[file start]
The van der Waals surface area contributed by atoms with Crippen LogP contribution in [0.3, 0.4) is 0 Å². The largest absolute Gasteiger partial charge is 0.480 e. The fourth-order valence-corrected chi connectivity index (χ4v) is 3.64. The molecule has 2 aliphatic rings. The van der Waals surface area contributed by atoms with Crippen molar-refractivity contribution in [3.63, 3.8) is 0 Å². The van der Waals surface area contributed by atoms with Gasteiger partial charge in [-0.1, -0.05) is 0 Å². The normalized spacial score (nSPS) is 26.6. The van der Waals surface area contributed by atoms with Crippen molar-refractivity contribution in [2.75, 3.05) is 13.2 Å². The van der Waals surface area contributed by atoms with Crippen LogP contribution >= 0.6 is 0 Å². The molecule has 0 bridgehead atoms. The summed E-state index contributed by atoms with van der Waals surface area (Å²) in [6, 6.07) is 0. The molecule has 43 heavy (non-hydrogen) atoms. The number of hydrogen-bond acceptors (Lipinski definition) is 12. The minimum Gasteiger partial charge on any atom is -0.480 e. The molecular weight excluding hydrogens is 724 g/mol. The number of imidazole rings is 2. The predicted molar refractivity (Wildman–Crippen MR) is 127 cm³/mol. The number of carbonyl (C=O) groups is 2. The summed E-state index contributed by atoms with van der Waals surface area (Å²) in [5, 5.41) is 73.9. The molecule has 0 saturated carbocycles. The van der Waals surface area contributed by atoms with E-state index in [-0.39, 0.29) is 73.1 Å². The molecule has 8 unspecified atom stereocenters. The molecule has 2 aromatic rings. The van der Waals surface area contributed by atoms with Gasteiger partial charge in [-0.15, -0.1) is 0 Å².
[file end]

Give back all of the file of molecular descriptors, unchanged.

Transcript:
The van der Waals surface area contributed by atoms with Crippen LogP contribution in [0.3, 0.4) is 0 Å². The largest absolute Gasteiger partial charge is 0.480 e. The fourth-order valence-corrected chi connectivity index (χ4v) is 3.64. The molecule has 2 aliphatic rings. The van der Waals surface area contributed by atoms with Crippen molar-refractivity contribution in [3.63, 3.8) is 0 Å². The van der Waals surface area contributed by atoms with Gasteiger partial charge in [-0.1, -0.05) is 0 Å². The normalized spacial score (nSPS) is 26.6. The van der Waals surface area contributed by atoms with Crippen molar-refractivity contribution in [2.75, 3.05) is 13.2 Å². The van der Waals surface area contributed by atoms with Crippen LogP contribution >= 0.6 is 0 Å². The molecule has 0 bridgehead atoms. The summed E-state index contributed by atoms with van der Waals surface area (Å²) in [6, 6.07) is 0. The molecule has 43 heavy (non-hydrogen) atoms. The number of hydrogen-bond acceptors (Lipinski definition) is 12. The minimum Gasteiger partial charge on any atom is -0.480 e. The molecular weight excluding hydrogens is 724 g/mol. The number of imidazole rings is 2. The predicted molar refractivity (Wildman–Crippen MR) is 127 cm³/mol. The number of carbonyl (C=O) groups is 2. The summed E-state index contributed by atoms with van der Waals surface area (Å²) in [5, 5.41) is 73.9. The molecule has 0 saturated carbocycles. The van der Waals surface area contributed by atoms with E-state index in [-0.39, 0.29) is 73.1 Å². The molecule has 8 unspecified atom stereocenters. The molecule has 2 aromatic rings. The van der Waals surface area contributed by atoms with Gasteiger partial charge in [-0.15, -0.1) is 0 Å².